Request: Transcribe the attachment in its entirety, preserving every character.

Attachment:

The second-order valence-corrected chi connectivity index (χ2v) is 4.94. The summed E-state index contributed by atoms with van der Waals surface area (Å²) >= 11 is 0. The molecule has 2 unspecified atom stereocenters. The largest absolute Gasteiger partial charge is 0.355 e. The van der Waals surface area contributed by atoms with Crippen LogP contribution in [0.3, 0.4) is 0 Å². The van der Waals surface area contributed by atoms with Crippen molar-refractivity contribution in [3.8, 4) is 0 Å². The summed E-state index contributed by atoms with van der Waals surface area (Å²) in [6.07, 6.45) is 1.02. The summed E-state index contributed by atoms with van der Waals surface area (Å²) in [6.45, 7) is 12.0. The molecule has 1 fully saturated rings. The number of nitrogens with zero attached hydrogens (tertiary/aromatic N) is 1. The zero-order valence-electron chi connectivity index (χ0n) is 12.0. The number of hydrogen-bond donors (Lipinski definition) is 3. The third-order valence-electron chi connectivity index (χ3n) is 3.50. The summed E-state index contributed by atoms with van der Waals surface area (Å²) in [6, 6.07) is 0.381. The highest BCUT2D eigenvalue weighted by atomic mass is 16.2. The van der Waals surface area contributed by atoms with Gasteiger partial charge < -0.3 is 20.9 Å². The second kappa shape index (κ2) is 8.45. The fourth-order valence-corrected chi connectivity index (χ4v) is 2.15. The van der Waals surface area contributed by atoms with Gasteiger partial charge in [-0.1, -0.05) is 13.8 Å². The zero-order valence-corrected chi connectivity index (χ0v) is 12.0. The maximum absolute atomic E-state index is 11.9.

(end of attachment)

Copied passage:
The second-order valence-corrected chi connectivity index (χ2v) is 4.94. The summed E-state index contributed by atoms with van der Waals surface area (Å²) >= 11 is 0. The molecule has 2 unspecified atom stereocenters. The largest absolute Gasteiger partial charge is 0.355 e. The van der Waals surface area contributed by atoms with Crippen LogP contribution in [0.3, 0.4) is 0 Å². The van der Waals surface area contributed by atoms with Crippen molar-refractivity contribution in [3.8, 4) is 0 Å². The summed E-state index contributed by atoms with van der Waals surface area (Å²) in [6.07, 6.45) is 1.02. The summed E-state index contributed by atoms with van der Waals surface area (Å²) in [6.45, 7) is 12.0. The molecule has 1 fully saturated rings. The number of nitrogens with zero attached hydrogens (tertiary/aromatic N) is 1. The zero-order valence-electron chi connectivity index (χ0n) is 12.0. The number of hydrogen-bond donors (Lipinski definition) is 3. The third-order valence-electron chi connectivity index (χ3n) is 3.50. The summed E-state index contributed by atoms with van der Waals surface area (Å²) in [6, 6.07) is 0.381. The highest BCUT2D eigenvalue weighted by atomic mass is 16.2. The van der Waals surface area contributed by atoms with Gasteiger partial charge < -0.3 is 20.9 Å². The second kappa shape index (κ2) is 8.45. The fourth-order valence-corrected chi connectivity index (χ4v) is 2.15. The van der Waals surface area contributed by atoms with Gasteiger partial charge in [-0.1, -0.05) is 13.8 Å². The zero-order valence-corrected chi connectivity index (χ0v) is 12.0. The maximum absolute atomic E-state index is 11.9.